proper barricade and signing for a closed crosswalk, O Street at 8th Street

The east leg crosswalk also suffers from traffic flow design. The walk sign for this crosswalk comes on at the same time as the southbound green signal comes on, bringing drivers into immediate conflict with walkers in the crosswalk. There is no leading pedestrian interval (LPI) to let the walkers get a head start. At this time the crosswalk is closed, but as soon as it is reopened, the conflicts will be immediate, as they have been for years.

Solutions?

  1. Immediately institute auto-recall on the crossing of J Street, and remove the buttons. These are not modern audible buttons, they are antiques.
  2. Immediately institute a leading pedestrian interval on the crossing of J Street, to increase protection from left and right turning drivers.
  3. Immediately lengthen the pedestrian phase for the crossing of J Street to a minimum of 20 seconds.
  4. When then southeast corner of the intersection is re-opened, with completion of the convention center construction, implement an exclusive pedestrian phase for this intersection, in which there is no movement by motor vehicles during the walk cycle, and walkers can cross in any direction including diagonally. If any intersection in Sacramento deserves this treatment, this is it.
  5. Traffic calm J Street to reduce speeds. The most important step is to reduce general purpose lanes to two, and create some sort of bicycle facility. I’m not sure of the best design, as the valet/unloading/loading are for Sheraton Grand may make this challenging.
  6. Get rid of any City of Sacramento Public Works employee who believes the purpose of central city streets is to favor suburban commuters (the J Street traffic) over walkers, bicyclist, and local residents.

I have made at least seven 311 reports on the signal problems at this intersection, asking that it be changed. The only change that I’ve been able to notice is that they lengthened the pedestrian phase for crossing 13th Street, and shortened it for crossing J Street. I just gave up after a while.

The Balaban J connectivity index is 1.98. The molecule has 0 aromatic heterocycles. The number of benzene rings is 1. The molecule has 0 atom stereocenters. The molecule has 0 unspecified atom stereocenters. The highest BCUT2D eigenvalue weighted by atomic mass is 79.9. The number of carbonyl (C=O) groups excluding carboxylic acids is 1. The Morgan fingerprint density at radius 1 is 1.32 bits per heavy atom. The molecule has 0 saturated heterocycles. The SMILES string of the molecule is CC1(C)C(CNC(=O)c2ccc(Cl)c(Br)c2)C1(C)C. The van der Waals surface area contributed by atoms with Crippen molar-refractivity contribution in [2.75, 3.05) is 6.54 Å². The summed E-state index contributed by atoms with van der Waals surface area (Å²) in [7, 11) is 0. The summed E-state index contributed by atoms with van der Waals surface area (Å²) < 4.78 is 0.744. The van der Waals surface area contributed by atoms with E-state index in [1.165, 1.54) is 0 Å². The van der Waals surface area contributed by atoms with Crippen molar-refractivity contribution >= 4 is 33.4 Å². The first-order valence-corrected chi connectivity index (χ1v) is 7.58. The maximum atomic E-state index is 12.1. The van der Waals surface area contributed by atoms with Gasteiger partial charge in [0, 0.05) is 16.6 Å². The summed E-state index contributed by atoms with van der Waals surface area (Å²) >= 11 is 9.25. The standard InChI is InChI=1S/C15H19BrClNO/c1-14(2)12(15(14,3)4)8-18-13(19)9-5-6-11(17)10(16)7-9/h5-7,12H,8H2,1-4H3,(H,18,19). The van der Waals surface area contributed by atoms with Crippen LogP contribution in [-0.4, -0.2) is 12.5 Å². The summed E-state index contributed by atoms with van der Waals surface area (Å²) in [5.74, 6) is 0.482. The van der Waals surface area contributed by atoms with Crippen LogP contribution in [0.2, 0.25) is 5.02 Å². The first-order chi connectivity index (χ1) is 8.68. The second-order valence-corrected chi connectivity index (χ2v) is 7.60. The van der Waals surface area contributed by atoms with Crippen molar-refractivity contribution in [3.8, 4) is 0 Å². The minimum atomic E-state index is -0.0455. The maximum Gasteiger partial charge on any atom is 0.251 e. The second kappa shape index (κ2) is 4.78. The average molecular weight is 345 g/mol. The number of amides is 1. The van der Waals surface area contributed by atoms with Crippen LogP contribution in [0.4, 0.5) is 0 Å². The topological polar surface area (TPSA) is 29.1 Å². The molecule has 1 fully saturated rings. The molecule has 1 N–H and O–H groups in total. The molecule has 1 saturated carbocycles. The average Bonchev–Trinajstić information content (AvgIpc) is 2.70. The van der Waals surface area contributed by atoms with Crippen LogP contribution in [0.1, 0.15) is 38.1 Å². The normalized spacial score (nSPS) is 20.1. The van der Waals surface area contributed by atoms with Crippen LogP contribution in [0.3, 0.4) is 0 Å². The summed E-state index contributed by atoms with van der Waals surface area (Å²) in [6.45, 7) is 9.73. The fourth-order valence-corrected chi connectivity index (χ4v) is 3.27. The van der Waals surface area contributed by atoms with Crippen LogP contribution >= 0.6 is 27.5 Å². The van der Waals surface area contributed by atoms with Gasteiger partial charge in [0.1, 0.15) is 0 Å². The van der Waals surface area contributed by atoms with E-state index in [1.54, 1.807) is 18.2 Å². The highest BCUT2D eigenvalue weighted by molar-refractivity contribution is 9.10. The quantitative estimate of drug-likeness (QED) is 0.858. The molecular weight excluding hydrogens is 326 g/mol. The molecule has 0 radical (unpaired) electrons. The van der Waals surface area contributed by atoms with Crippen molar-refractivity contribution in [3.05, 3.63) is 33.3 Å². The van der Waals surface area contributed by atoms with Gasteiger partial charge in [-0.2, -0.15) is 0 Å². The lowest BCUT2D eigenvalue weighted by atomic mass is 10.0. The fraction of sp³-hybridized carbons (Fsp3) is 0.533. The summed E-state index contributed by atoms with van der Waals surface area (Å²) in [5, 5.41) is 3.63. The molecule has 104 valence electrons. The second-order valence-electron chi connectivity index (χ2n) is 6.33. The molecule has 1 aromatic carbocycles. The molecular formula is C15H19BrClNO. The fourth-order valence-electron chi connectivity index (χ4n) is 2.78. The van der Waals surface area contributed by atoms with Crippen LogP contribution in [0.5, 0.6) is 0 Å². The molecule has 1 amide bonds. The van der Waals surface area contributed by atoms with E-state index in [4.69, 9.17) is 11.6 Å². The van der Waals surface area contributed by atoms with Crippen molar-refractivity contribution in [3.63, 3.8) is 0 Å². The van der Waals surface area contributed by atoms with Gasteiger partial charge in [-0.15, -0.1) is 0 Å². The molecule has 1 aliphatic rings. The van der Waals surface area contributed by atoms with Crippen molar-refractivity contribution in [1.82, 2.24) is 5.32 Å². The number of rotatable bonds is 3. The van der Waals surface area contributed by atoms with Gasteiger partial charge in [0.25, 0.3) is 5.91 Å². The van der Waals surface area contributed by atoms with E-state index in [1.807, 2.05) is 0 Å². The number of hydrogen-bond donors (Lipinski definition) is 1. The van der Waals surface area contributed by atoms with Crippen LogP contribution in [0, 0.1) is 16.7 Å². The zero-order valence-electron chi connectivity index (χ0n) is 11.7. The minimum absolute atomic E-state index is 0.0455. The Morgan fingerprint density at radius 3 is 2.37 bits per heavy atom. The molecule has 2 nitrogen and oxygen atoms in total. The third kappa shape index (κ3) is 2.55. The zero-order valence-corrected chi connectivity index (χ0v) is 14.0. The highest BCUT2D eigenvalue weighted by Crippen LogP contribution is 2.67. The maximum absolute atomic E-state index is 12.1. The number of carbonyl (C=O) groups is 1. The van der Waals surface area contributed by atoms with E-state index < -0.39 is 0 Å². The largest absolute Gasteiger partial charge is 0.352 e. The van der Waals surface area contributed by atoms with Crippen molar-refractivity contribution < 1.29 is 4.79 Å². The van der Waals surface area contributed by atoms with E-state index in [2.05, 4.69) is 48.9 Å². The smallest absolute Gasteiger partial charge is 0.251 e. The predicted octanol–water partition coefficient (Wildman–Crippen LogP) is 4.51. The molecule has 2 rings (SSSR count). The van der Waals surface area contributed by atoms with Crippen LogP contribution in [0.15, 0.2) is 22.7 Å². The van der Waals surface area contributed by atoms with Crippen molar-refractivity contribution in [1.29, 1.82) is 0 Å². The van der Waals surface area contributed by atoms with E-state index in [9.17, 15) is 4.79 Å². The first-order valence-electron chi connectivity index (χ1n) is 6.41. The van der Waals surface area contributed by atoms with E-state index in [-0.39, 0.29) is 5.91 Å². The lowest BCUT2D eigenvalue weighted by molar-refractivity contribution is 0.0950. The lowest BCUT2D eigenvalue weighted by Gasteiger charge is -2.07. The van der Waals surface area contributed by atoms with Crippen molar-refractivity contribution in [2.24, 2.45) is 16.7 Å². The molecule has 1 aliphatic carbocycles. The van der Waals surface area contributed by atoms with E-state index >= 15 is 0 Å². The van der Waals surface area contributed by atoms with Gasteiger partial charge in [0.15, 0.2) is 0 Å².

Bicyclists

That covers most of the pedestrian problems at this intersection. How about bicyclists? 13th Street is a major bicycle route in downtown, being the only north-south street that crosses through Capitol Park and is not an arterial street, often with heavy traffic and higher speeds. There are bike lanes on much though not all of 13th Street to the south J Street, and there are bike lanes on most blocks to the north, except the half block approaching this intersection. Here, the bike lane has been sacrificed to create a turn lane. There is a required left turn lane and an optional turn lane, but no bike lane. So at this busiest of all intersections on the route, there is no bike lane. There is a clear message here from the city: we will accommodate bicyclists only if it does not reduce motor vehicle capacity. Otherwise, tough luck.

The loop detectors on 13th Street only sometimes detect bicycles. I often see bicyclists during off-times, when there are fewer motor vehicles to trigger the cycle, proceeding through the intersection on red, when it is safe to do so (and occasionally when it is not). They have the right to do so, since by definition a signal that does not detect vehicles (devices) is a non-functional signal, but it is not the best solution.

When the pedestrian button is pushed to cross J Street on the west leg, but no southbound motor vehicles are present, the vehicle signal remains red, so doesn’t allow for undetected bicyclists. This doesn’t protect any walkers, so it makes not sense.

Solutions?

  1. Continue the bike lane on southbound 13th Street to and through (with green skip paint) the intersection with J Street, and remove the left turn lane which prevents the bike lane from continuing. That might mean lengthening the green light for motor vehicles in order to clear the queue.
  2. Install video detection on this intersection that will detect bicyclists on 13th Street so that they don’t have to wait for motor vehicle traffic to arrive and trigger the signal cycle.
  3. Change the traffic signal for southbound to go green at the same time as the pedestrian walk sign. This allows bicyclists to proceed without confusion.

more LPIs

I wrote some while ago about leading pedestrian indicator (LPI) signals, which give the pedestrian a head start of a few seconds before the parallel traffic light turns green. So far as I know, Sacramento has not added any locations to the list of eleven.